A Blog Devoted to Group Travel
Welcome to Group Trip Advisor, a blog solely devoted to group travel. Here you’ll find tips, hints, resources, and lively commentary all aimed at simplifying the group trip planning process and inspiring anyone who travels with groups.
Anyone planning a trip needs a little help now and then. We plan to cover topics such as road-tripping with girlfriends, skiing with your pals, jet-setting to a destination wedding, gathering for a family reunion, negotiating group contracts, volunteering for a cause, spring break tips, travel companions from hell, blending in abroad and so much more.
Eventually, we'll feature guest bloggers on subjects of their expertise, photo contests and "lessons learned" from you, our fellow group trip planners. And we'll solicit ideas for subjects of interest to you. Stay tuned…
Whether you've organized one group trip, one thousand, or it's your first one, we can all learn from each other. If you see an article or post on this blog that strikes you, please share your thoughts. We’ll monitor and do our best to answer questions as swiftly as we can.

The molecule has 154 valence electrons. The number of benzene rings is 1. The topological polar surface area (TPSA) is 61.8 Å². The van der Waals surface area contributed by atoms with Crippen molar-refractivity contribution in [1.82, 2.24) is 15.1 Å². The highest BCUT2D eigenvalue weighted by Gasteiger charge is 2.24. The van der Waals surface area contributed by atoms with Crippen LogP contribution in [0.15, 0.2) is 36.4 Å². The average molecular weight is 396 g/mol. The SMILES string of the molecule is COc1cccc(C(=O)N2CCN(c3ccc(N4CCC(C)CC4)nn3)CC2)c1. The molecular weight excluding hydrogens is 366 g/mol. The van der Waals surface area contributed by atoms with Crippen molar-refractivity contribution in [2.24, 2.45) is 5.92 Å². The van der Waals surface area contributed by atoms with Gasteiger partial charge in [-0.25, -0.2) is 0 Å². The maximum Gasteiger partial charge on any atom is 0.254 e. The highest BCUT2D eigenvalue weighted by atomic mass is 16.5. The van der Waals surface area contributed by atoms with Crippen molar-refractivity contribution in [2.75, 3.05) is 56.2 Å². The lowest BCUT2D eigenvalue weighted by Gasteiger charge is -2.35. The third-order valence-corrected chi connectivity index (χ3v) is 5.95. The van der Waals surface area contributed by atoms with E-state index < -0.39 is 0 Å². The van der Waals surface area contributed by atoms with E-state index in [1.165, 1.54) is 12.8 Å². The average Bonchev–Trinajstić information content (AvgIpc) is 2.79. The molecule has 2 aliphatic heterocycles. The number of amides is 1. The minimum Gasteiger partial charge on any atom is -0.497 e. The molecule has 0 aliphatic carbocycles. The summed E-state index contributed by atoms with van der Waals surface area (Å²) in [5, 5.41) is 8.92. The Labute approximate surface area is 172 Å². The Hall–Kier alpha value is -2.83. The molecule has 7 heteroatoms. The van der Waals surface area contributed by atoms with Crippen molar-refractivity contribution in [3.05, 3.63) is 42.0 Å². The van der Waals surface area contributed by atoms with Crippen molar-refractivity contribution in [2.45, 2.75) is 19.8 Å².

A little background on our team: We’ve worked in online travel for years (including helping to launch and build Expedia), traveled the globe, helped organize events, planned numerous group trips (family and friend get-togethers mainly), and have felt the pain of using inefficient methods of planning a trip or an event with groups involved – email after email, endless phone calls, trying to keep track of RSVPs, accommodating changes. So many wasted hours keeping all the details straight! Our hope is to help make the group travel planning experience easier by sharing insights, resources and stories.
Really appreciate these excellent reader comments/recommendations:
"I've found that putting cash into a pot (or an envelope) to cover gas, lodging, and road snacks works well. Each person puts in equal amount and if/when it runs out, just add a more. Then there's no forgetting, no math, no pressure, no guilt at the end. The only inconvenience is having to go into the gas station to pay for gas. But hey, on a road trip, everyone usually gets out anyways. The other courtious thing, I think, is to give the car's owner a discount to account for wear and tear on their rig."
"I spent three years in the Peace Corps, and we often travelled en masse. I think the previous comment is an excellent one, especially if it's uncomfortable to ask whose turn it is to pay for beer or gas. (Sometimes, people just don't pipe up when it's their turn.) Having a "bank" of money eliminates that problem. Of course, you have to trust the person who serves as banker :-)"